The Supplemental Nutrition Assistance Program (SNAP) provides America’s low-income population with resources to purchase food in an effort to alleviate hunger and improve nutritional status.
As poverty, hunger, and food insecurity have changed from being associated with under-nutrition and thinness to obesity and chronic disease, this report suggests ways in which the SNAP program can be strengthened to meet these challenges. The authors note SNAP recipients face barriers to achieving nutritional diets, including access to health food, strong marketing of unhealthy foods, relatively low prices of energy-dense food, and lifestyles that prevent or discourage cooking and healthy meal preparation.
The report identifies 10 key recommendations, which received side support in the project’s stakeholder survey:
- Protect current funding levels for SNAP.
- Collect data on SNAP purchases.
- Identify a set of integrated strategies that would help align SNAP purchases with the 2010 Dietary Guidelines for Americans.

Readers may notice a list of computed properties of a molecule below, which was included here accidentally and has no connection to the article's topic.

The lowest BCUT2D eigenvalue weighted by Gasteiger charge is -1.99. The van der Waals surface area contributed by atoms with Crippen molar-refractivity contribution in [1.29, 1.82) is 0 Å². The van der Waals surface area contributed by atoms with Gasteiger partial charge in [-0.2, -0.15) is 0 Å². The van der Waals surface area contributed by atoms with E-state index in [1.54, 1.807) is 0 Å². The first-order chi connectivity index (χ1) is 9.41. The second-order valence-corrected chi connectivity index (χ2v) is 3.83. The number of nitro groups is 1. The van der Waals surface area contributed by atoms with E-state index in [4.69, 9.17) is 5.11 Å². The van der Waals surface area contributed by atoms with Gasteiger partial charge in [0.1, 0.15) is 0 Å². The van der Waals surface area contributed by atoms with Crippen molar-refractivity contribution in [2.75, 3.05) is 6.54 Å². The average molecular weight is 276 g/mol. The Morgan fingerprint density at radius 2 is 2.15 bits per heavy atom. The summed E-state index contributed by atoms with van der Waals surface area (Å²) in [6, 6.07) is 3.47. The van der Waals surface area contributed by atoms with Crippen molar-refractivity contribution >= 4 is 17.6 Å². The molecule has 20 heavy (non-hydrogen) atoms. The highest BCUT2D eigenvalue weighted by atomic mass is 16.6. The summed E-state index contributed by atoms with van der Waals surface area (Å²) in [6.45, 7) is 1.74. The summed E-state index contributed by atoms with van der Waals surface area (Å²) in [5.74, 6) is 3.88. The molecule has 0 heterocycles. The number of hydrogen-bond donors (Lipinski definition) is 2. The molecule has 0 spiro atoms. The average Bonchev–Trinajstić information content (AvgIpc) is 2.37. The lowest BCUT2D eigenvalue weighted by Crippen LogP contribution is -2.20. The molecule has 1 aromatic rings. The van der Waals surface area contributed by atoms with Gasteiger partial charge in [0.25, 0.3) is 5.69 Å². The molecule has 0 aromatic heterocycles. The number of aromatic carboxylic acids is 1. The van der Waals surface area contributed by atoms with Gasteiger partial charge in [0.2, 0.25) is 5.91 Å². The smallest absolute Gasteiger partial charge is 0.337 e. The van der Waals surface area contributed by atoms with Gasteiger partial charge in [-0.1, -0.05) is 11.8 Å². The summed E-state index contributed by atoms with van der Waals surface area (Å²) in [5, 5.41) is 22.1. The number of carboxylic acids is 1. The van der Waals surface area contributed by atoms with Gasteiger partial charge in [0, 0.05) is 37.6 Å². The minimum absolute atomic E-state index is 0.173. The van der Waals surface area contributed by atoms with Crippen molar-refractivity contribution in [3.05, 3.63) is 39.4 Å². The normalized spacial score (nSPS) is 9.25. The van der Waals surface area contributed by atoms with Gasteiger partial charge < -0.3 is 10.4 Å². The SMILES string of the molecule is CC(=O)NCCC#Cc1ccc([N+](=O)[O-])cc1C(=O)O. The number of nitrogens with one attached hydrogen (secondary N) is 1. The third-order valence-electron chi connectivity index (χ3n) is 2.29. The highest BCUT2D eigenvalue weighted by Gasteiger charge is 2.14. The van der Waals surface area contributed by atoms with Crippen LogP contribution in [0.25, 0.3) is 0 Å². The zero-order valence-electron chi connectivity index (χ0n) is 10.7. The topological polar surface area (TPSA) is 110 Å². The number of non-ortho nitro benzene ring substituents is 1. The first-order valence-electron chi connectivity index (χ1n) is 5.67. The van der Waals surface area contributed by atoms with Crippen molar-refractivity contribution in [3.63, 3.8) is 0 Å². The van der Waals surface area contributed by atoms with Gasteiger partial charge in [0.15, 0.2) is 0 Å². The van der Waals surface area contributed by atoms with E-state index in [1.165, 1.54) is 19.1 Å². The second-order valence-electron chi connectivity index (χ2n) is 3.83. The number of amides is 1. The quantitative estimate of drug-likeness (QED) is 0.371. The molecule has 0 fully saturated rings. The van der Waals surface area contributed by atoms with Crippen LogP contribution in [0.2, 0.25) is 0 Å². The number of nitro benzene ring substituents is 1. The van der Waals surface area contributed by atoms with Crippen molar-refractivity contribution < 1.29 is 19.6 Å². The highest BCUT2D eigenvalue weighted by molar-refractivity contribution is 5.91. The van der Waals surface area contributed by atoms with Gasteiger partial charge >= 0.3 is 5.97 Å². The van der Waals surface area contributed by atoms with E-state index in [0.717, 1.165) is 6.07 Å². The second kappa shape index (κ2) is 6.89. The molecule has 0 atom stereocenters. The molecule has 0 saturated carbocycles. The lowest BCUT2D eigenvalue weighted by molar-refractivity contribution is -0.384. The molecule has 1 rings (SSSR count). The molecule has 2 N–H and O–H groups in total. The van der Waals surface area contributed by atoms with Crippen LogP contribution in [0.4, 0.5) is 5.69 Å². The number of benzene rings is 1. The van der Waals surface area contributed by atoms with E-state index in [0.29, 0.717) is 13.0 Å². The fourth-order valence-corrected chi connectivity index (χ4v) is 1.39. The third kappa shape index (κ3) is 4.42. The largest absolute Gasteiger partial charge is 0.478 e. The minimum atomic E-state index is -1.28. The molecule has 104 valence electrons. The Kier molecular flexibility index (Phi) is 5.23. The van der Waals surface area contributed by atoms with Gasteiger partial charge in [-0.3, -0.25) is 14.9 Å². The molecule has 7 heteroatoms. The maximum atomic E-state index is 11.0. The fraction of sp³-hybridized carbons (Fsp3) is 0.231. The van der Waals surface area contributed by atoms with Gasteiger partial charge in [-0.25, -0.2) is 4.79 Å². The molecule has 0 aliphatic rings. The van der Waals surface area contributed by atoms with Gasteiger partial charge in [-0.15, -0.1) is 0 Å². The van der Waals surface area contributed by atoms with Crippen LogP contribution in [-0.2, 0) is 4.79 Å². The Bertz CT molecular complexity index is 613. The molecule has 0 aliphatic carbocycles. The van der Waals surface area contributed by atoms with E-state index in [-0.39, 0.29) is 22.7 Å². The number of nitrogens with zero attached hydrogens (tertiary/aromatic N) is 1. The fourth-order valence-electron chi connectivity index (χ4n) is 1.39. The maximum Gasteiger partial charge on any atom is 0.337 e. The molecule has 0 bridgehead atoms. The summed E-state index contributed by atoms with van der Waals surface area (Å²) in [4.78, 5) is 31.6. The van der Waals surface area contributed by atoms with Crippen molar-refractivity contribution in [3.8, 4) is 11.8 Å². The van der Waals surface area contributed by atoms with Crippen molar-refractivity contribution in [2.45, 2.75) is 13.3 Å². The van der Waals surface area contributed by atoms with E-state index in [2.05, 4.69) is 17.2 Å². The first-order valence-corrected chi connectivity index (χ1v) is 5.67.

- Focus attention on Children’s health in SNAP.
- Use incentives to make fruits, vegetable, and whole grains the easy choice.
- Establish stronger food stocking standards for SNAP retailers.
- Provide states with flexibility to evaluate fresh approaches to SNAP.
- Promote innovation in SNAP.
- Create a partnership to move SNAP towards health.
- Establish a national strategy of fresh approaches to strengthen SNAP.
Updating and modernizing SNAP can potentially catalyze both short-and long-term cost savings, including savings in health care, worker productivity, and children’s educational achievement.